The mythicals are standard types who become their own type of being when they’re allowed to go their own way. Po is a shaolin monk who’s angry because he’s a stereotype from an old kung-fu movie. So he has a temper. And he doesn’t speak because his voice is an offensive cliche, which he can’t help. Ken is a monster, outwardly, but is one of the kindest and most philosophical of the characters. Zach is a special-needs kid who’s a lot stronger than he appears to be. And so on. I wanted to take conventions we think we know and turn them on their head a bit. I’m three books in, and they have a lot more surprises in them to come.

The concept of Mr. Brill as a corporate raider controlling the afterlife is both fascinating and chilling. What inspired this antagonist, and what message or themes were you exploring through his character?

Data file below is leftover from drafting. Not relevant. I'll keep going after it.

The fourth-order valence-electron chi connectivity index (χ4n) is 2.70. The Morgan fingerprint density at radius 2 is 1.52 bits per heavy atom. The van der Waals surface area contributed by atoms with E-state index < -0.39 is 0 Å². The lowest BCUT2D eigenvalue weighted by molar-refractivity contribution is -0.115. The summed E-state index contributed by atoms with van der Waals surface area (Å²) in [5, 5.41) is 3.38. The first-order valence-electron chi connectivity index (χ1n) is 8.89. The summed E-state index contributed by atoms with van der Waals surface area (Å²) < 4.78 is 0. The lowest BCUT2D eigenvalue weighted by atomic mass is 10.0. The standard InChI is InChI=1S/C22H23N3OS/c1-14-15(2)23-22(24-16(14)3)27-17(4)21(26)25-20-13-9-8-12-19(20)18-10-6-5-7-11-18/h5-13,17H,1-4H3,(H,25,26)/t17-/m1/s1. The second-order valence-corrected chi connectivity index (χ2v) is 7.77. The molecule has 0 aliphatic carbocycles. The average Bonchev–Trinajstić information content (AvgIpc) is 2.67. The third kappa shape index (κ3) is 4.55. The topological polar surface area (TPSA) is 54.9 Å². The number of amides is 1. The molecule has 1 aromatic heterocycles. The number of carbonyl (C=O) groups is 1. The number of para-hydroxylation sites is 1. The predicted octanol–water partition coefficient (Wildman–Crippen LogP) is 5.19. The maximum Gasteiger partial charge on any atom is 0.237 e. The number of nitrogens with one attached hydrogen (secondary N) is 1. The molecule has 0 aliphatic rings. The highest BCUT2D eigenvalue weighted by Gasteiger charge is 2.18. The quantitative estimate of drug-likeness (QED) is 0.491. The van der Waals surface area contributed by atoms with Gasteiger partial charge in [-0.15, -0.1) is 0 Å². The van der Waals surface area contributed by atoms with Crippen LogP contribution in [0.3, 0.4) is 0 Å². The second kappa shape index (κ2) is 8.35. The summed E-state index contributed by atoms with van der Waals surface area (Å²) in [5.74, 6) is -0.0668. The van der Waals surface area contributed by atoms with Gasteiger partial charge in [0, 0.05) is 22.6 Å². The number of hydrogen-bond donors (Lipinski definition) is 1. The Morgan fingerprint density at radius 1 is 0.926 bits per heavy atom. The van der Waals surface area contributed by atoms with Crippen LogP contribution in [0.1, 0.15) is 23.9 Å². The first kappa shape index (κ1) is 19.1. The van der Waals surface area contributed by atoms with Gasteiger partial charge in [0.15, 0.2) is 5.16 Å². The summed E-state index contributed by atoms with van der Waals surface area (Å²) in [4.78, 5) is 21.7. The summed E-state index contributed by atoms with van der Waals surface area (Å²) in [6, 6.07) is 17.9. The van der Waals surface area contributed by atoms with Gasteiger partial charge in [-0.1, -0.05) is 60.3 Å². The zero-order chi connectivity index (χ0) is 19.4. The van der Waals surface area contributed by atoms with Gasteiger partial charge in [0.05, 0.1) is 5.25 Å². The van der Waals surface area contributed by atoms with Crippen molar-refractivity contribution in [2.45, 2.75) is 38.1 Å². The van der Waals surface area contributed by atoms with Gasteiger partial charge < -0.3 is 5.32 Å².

Mr. Brill and the antagonists who succeed him are toxic corporatism personified. You see him in the real world. Greedy and powerful types who justify taking everything for themselves by trying to tell everyone that’s the natural way of things, ie: it’s your job to grab all you can. And if you end up on the wrong end of the equation, it’s your fault. You weren’t strong enough or good enough at the game.

Brill is what happens when we ignore our empathy and generosity. Or, worse, when we let it curdle and transform into the opposite of what it’s supposed to be, where we blame those who suffer in such a system. We know the difference between right and wrong. We just have to remember it—and want to.

The novel explores themes of redemption, sacrifice, and the power of hope. What message or takeaway do you hope readers will gain from these themes?